Art is a kind of magic you perform for the delight of yourself and others.
I have always made things, taken two or more elements from the world around me and fabricated them into something new or different or provocative, rearranged them in a way that satisfied my sense of aesthetics or my desire to say something about the world.
Over the years my materials changed — from the found objects of my youth, through textiles to clay. Oh clay! In clay I found the most seductive medium — primal, soft, moist, cool, responsive, forgiving, sometimes unpredictable, always a challenge. In clay I found something willing to express whatever I wanted to say.
But what to say? What issues do I want to explore?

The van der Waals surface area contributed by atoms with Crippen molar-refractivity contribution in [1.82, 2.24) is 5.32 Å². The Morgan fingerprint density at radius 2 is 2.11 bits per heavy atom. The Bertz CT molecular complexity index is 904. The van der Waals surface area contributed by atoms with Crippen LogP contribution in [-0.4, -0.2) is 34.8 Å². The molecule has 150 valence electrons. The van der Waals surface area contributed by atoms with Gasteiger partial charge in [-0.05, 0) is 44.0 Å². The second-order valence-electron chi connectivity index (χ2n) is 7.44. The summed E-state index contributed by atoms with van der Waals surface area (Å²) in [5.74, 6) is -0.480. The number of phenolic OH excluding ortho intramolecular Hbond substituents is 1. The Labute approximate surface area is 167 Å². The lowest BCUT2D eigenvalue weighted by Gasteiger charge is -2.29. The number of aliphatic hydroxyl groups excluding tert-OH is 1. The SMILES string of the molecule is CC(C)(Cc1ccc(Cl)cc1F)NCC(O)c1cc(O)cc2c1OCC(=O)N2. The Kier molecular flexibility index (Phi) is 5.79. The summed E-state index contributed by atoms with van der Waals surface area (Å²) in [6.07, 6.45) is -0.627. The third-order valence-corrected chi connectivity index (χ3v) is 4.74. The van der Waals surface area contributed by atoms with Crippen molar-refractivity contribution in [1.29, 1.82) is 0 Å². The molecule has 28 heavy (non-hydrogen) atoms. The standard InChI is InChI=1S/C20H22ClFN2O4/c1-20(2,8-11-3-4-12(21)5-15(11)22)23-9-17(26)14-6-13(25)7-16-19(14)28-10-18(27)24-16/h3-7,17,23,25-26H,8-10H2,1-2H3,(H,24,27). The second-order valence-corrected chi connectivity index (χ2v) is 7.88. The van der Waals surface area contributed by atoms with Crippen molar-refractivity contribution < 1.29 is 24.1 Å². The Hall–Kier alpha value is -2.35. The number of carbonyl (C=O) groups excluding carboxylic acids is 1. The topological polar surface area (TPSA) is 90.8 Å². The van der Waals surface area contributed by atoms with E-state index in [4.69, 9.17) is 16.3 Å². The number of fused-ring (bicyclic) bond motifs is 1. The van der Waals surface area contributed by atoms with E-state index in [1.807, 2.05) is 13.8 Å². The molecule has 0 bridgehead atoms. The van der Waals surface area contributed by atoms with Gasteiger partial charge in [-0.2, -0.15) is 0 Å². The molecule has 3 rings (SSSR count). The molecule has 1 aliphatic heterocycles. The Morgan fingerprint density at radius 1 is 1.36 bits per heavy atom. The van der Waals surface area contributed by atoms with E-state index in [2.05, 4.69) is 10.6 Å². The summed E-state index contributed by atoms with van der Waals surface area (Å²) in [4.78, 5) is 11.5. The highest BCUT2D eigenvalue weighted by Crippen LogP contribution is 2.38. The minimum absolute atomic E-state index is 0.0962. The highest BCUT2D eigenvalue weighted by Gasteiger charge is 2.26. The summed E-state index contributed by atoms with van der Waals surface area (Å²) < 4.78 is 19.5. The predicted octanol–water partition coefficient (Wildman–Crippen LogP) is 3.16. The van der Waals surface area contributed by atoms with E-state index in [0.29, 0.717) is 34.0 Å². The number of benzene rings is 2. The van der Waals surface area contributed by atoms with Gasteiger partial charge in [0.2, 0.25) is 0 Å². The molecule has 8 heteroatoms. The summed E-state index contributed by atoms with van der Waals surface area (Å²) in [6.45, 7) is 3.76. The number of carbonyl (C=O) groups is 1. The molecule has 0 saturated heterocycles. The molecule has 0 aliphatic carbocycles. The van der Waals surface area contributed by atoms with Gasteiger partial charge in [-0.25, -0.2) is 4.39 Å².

I want to explore living forms: humans and animals, sometimes fruit and vegetables. These living forms are constantly changing governed by their own essential structures as well as the principles of growth and decay. The complexity of living forms offers a serious challenge beyond the challenge of the clay.
In the human figure I find a form that speaks to the human condition in a direct and unambiguous way. This form is not a metaphor for humanity but rather represents some fragment of humanity frozen in time, or perhaps itself broken into fragments, the smaller part evoking the larger.
Along with the shape of these living forms I want to explore philosophical issues, starting with the fundamental dialectic of the yin and the yang in all of its conceivable representations. I want to explore the relationship between anatomy and geometry, between anatomy and gravity. Sometimes I want to explore social commentary and sometimes I want to explore existential angst. Often I am content just to allow my mind take the role of an engineer, trying to figure out how to get from here to there, from this unformed, amorphous lump of moist earth to this particular, special representation.